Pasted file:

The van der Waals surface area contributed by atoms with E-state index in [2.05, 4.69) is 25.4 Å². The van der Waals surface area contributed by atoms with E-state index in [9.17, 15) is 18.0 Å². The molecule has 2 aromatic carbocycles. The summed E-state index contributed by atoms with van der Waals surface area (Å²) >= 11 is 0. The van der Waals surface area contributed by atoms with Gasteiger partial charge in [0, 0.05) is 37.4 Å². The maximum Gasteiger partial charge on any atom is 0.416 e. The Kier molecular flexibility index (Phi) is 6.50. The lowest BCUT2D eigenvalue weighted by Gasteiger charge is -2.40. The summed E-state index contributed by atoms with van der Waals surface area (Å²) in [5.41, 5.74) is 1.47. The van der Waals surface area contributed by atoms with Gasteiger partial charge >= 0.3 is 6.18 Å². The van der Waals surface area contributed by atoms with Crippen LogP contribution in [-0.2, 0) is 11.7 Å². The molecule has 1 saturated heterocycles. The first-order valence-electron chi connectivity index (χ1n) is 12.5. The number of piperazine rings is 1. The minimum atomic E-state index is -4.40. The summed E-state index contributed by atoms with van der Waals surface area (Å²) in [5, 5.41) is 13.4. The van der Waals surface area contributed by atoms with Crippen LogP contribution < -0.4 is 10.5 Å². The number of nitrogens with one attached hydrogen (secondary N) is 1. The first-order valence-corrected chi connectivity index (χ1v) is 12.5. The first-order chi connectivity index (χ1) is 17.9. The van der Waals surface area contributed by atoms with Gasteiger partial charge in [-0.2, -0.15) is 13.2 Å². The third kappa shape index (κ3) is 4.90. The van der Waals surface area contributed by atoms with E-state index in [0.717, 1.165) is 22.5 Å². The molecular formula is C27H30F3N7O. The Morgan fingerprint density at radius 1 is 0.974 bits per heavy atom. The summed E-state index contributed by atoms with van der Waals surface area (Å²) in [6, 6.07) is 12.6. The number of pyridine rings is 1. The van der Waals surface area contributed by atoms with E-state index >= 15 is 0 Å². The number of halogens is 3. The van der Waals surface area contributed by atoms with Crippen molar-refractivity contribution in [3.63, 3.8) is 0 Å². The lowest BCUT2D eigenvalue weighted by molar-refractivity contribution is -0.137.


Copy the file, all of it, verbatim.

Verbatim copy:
The van der Waals surface area contributed by atoms with E-state index in [2.05, 4.69) is 25.4 Å². The van der Waals surface area contributed by atoms with E-state index in [9.17, 15) is 18.0 Å². The molecule has 2 aromatic carbocycles. The summed E-state index contributed by atoms with van der Waals surface area (Å²) >= 11 is 0. The van der Waals surface area contributed by atoms with Gasteiger partial charge in [0, 0.05) is 37.4 Å². The maximum Gasteiger partial charge on any atom is 0.416 e. The Kier molecular flexibility index (Phi) is 6.50. The lowest BCUT2D eigenvalue weighted by Gasteiger charge is -2.40. The summed E-state index contributed by atoms with van der Waals surface area (Å²) in [5.41, 5.74) is 1.47. The van der Waals surface area contributed by atoms with Gasteiger partial charge >= 0.3 is 6.18 Å². The van der Waals surface area contributed by atoms with Crippen LogP contribution in [-0.2, 0) is 11.7 Å². The molecule has 1 saturated heterocycles. The first-order valence-electron chi connectivity index (χ1n) is 12.5. The number of piperazine rings is 1. The minimum atomic E-state index is -4.40. The summed E-state index contributed by atoms with van der Waals surface area (Å²) in [5, 5.41) is 13.4. The van der Waals surface area contributed by atoms with Crippen LogP contribution < -0.4 is 10.5 Å². The number of nitrogens with one attached hydrogen (secondary N) is 1. The first-order valence-corrected chi connectivity index (χ1v) is 12.5. The first-order chi connectivity index (χ1) is 17.9. The van der Waals surface area contributed by atoms with Gasteiger partial charge in [-0.2, -0.15) is 13.2 Å². The third kappa shape index (κ3) is 4.90. The van der Waals surface area contributed by atoms with E-state index in [0.717, 1.165) is 22.5 Å². The molecular formula is C27H30F3N7O. The Morgan fingerprint density at radius 1 is 0.974 bits per heavy atom. The summed E-state index contributed by atoms with van der Waals surface area (Å²) in [6, 6.07) is 12.6. The number of pyridine rings is 1. The van der Waals surface area contributed by atoms with E-state index >= 15 is 0 Å². The number of halogens is 3. The van der Waals surface area contributed by atoms with Crippen molar-refractivity contribution in [3.63, 3.8) is 0 Å². The lowest BCUT2D eigenvalue weighted by molar-refractivity contribution is -0.137.